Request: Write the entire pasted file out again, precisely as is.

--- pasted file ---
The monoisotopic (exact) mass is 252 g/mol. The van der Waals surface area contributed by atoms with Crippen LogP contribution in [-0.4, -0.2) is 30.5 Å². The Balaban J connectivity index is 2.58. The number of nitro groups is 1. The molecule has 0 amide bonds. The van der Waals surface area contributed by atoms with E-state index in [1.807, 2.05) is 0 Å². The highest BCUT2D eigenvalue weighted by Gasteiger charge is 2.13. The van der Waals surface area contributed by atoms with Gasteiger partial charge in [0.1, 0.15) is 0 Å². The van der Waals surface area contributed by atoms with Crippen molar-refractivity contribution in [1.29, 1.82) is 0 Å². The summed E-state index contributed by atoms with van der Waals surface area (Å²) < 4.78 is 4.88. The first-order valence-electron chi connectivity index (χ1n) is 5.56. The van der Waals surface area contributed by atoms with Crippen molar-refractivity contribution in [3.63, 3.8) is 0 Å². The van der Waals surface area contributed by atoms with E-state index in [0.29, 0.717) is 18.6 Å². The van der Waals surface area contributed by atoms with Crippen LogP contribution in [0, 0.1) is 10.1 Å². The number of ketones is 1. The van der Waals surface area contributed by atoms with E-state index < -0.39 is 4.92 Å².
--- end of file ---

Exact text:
The monoisotopic (exact) mass is 252 g/mol. The van der Waals surface area contributed by atoms with Crippen LogP contribution in [-0.4, -0.2) is 30.5 Å². The Balaban J connectivity index is 2.58. The number of nitro groups is 1. The molecule has 0 amide bonds. The van der Waals surface area contributed by atoms with E-state index in [1.807, 2.05) is 0 Å². The highest BCUT2D eigenvalue weighted by Gasteiger charge is 2.13. The van der Waals surface area contributed by atoms with Gasteiger partial charge in [0.1, 0.15) is 0 Å². The van der Waals surface area contributed by atoms with Crippen molar-refractivity contribution in [1.29, 1.82) is 0 Å². The summed E-state index contributed by atoms with van der Waals surface area (Å²) < 4.78 is 4.88. The first-order valence-electron chi connectivity index (χ1n) is 5.56. The van der Waals surface area contributed by atoms with Crippen molar-refractivity contribution in [3.63, 3.8) is 0 Å². The van der Waals surface area contributed by atoms with E-state index in [0.29, 0.717) is 18.6 Å². The van der Waals surface area contributed by atoms with Crippen LogP contribution in [0, 0.1) is 10.1 Å². The number of ketones is 1. The van der Waals surface area contributed by atoms with E-state index < -0.39 is 4.92 Å².